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Hunua Pest Control – Post Operation Results

Many of you have been in touch with us, asking whether official results are in following the Hunua pest control operation. We’re about to go out with a full update via our news channels, but thought you’d appreciate being let in on the good news first.

The first round of post-operational monitoring, following the aerial application of 1080 over a 21,500 hectare area, is complete and rat and possum numbers are at an all-time low.

The target set for this operation for possums across the whole treatment area and rats within the intensively pest controlled kōkako management areas (KMA) was to get densities below five per cent. This means that less than five possums would be caught, or less than five tracking tunnels would have rat footprints, for every 100 trap or tunnel nights.

We are delighted to report the results for possums was 0.65 per cent and 1.03 per cent for rats – significantly lower than our target. This is a significant reduction in both pest species but particularly rats, which were tracking at 91.6 per cent ahead of the operation.

Within the 1150 hectare kokako management area, which has been monitored twice since the first bait application in August, no rats or mice have been recorded on either occasion in any of the 100 tracking tunnels.

Using any pest control toxin requires careful consideration and robust operational planning. 1080 is not the only tool we have for fighting pests but, right now, it is the most effective way to prevent wholesale destruction of treasured flora and fauna.

We particularly acknowledge the role that the community surrounding the Hunua Ranges has played in this operation. Whilst not everyone supported this approach, we appreciated your patience, interest and preparedness to work with us.

Around 3,000 hectares of private land was included, ensuring the operation could stretch to adjoining bush areas and prevent the threat of reinvasion as well as helping out with pest management on local properties.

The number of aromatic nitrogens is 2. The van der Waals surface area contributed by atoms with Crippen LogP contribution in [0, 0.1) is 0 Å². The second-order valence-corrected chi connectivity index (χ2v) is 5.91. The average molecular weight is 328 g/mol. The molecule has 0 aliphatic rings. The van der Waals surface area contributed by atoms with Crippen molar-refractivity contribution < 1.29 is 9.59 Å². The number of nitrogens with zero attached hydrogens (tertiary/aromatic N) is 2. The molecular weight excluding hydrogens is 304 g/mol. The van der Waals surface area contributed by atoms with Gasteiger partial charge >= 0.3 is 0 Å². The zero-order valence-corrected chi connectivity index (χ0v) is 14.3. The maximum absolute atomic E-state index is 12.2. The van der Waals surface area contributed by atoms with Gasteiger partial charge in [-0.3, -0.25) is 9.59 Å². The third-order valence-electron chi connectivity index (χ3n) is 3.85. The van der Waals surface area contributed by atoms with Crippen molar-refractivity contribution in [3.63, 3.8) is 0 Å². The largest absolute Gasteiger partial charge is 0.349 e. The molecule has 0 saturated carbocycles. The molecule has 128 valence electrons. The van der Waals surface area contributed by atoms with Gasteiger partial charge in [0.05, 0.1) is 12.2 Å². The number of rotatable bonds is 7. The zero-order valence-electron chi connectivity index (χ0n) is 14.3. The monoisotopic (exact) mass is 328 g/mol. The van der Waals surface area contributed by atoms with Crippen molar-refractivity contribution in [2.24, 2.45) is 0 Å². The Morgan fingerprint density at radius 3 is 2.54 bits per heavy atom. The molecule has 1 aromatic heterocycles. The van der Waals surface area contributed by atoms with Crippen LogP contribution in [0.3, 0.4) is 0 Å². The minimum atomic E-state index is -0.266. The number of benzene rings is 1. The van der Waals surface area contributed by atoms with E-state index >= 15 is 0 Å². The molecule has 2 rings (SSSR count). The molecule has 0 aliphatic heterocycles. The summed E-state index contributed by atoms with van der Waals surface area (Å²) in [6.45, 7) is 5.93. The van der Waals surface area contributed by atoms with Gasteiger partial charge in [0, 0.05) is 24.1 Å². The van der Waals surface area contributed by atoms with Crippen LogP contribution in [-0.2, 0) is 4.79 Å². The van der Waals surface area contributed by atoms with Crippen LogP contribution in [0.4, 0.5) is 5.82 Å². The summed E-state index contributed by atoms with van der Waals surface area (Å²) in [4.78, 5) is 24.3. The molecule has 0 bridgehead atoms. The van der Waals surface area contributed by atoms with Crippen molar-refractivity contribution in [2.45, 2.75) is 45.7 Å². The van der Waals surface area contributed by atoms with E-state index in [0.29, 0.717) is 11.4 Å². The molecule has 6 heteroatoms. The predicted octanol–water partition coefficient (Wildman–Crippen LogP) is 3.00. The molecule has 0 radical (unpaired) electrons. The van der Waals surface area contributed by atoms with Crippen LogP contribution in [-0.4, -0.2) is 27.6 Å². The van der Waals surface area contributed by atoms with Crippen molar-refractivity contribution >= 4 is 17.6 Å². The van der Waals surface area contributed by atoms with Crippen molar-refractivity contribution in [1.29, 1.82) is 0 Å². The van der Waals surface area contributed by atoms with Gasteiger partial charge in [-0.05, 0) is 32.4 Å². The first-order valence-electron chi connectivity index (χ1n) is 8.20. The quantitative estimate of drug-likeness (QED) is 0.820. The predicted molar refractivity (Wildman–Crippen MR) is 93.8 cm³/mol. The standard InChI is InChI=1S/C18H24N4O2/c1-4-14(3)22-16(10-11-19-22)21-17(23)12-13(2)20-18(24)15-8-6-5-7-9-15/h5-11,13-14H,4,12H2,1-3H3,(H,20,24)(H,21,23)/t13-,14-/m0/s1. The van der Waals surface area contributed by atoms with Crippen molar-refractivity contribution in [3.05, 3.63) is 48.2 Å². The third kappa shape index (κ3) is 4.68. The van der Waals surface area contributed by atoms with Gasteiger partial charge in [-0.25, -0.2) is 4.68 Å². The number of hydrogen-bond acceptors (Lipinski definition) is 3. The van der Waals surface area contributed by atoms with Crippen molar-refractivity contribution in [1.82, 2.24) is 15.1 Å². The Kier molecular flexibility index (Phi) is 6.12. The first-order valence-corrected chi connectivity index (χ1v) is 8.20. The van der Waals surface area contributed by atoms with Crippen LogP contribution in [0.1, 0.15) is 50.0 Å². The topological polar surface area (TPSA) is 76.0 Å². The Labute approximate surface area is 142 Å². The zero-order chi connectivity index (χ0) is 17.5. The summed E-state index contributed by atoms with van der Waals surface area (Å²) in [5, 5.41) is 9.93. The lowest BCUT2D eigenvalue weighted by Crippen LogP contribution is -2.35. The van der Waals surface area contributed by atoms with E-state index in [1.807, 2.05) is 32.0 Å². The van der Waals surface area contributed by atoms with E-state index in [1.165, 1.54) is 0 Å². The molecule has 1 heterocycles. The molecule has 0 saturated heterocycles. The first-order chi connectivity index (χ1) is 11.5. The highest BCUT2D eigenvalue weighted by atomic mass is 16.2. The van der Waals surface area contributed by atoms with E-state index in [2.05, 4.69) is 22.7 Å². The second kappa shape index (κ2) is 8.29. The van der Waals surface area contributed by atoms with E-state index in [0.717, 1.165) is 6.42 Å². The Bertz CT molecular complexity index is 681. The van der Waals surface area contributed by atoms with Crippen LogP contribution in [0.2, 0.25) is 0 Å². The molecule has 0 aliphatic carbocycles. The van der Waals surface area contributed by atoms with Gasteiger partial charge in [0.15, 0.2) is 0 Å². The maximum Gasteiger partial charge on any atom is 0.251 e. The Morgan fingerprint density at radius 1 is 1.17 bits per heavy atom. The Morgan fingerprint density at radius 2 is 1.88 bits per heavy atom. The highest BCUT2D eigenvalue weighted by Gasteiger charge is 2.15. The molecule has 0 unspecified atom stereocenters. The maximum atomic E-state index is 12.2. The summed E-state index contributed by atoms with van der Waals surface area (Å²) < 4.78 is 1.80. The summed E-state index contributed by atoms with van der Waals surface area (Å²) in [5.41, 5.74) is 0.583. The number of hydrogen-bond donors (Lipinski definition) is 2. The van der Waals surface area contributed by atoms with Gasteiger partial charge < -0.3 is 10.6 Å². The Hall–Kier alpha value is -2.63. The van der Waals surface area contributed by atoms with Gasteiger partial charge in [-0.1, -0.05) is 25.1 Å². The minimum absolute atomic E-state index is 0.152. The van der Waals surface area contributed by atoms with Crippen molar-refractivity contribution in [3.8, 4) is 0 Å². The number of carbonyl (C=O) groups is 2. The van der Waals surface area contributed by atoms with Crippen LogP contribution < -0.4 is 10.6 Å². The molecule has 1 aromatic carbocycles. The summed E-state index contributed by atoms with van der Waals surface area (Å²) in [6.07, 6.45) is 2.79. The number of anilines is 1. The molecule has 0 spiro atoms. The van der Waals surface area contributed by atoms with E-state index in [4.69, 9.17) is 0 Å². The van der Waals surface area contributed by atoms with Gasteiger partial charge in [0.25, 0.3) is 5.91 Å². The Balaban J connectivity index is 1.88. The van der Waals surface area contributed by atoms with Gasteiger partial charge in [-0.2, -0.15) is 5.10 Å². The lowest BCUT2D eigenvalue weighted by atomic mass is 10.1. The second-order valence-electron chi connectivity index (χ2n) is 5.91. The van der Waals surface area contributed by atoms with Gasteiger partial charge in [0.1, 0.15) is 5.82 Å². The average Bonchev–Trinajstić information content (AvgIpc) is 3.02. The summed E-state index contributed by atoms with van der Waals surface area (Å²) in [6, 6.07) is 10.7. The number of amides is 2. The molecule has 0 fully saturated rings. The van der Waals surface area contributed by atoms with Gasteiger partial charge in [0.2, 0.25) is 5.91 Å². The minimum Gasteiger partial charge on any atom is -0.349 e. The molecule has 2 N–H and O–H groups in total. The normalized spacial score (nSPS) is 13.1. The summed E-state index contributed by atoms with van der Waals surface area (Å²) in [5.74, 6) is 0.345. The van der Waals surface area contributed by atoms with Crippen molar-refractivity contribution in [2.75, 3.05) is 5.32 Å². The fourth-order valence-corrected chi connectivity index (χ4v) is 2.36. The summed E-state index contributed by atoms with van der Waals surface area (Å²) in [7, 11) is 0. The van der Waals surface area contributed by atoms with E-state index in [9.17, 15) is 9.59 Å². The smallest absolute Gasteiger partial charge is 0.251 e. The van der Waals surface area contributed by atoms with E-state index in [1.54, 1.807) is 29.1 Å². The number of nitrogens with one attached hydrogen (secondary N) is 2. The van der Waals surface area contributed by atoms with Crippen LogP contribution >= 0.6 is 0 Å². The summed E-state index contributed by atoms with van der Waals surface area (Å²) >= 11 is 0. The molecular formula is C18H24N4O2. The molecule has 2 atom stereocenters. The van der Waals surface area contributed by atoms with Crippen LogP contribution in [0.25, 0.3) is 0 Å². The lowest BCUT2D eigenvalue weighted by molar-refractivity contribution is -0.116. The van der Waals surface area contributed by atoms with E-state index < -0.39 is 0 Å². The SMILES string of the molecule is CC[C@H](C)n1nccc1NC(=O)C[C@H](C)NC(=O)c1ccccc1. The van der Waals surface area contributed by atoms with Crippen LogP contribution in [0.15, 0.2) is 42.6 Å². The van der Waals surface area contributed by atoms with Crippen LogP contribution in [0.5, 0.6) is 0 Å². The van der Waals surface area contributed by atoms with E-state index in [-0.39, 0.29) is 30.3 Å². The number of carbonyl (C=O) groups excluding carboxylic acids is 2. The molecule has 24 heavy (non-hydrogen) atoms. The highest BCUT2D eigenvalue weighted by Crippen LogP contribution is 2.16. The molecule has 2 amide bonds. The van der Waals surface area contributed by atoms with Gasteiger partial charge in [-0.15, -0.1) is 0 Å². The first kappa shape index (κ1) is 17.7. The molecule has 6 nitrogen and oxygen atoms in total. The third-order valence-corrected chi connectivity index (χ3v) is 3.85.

Ongoing safety measures
While the parklands reopened on 21 September, we continue to remind people that visit the Hunua Ranges, Waharau and Whakatiwai regional parks; are in the wider operational area or live adjacent to it, to remain vigilant while the caution period is in place.

Signs will remain in place until early 2016. This caution period is one of the operational requirements of using a toxin like 1080 and is a good reminder that you may encounter bait that hasn’t yet broken down or pest animal carcasses.

1080 is deadly to dogs and dog owners should take particular care, both inside and close to the operational area, to make sure dogs are not allowed to scavenge carcasses.

Council is monitoring the breakdown of possum carcasses in a number of different areas throughout the operational area. This monitoring will be used to inform the caution period.

Visit Hunua Project website for more information on the entire project, including why council carried it out and how.

Our email address is still in use but we’re not checking the inbox as often as during the operation. If you have an urgent inquiry, please contact us on 09 301 0101.

Thank you for your ongoing interest in the Hunua Project. Our project team wishes you all a safe and enjoyable summer and holiday season.

The Hunua Project team

Auckland City Council

2015 Hunua Pest Control Programme numbers

Here’s an informal snapshot of some of our numbers:
• Eight: the number of closed and warning signs or barriers ignored by one tramper the day after bait application as he kept on walking into the closed park
• Five: the number of dogs caught by staff inside the operational area unaccompanied by owners
• More than 272: the number of water samples tested – with no 1080 detected
• More than 1100km: covered by track clearance teams
• Zero: the number of rats and mice detected following two lots of monitoring in the kōkako management areas
• One: the first nest with incubating kokako ever observed outside the intensively managed areas.

Posted: 04/12/15

Posted By: Margaret McMahon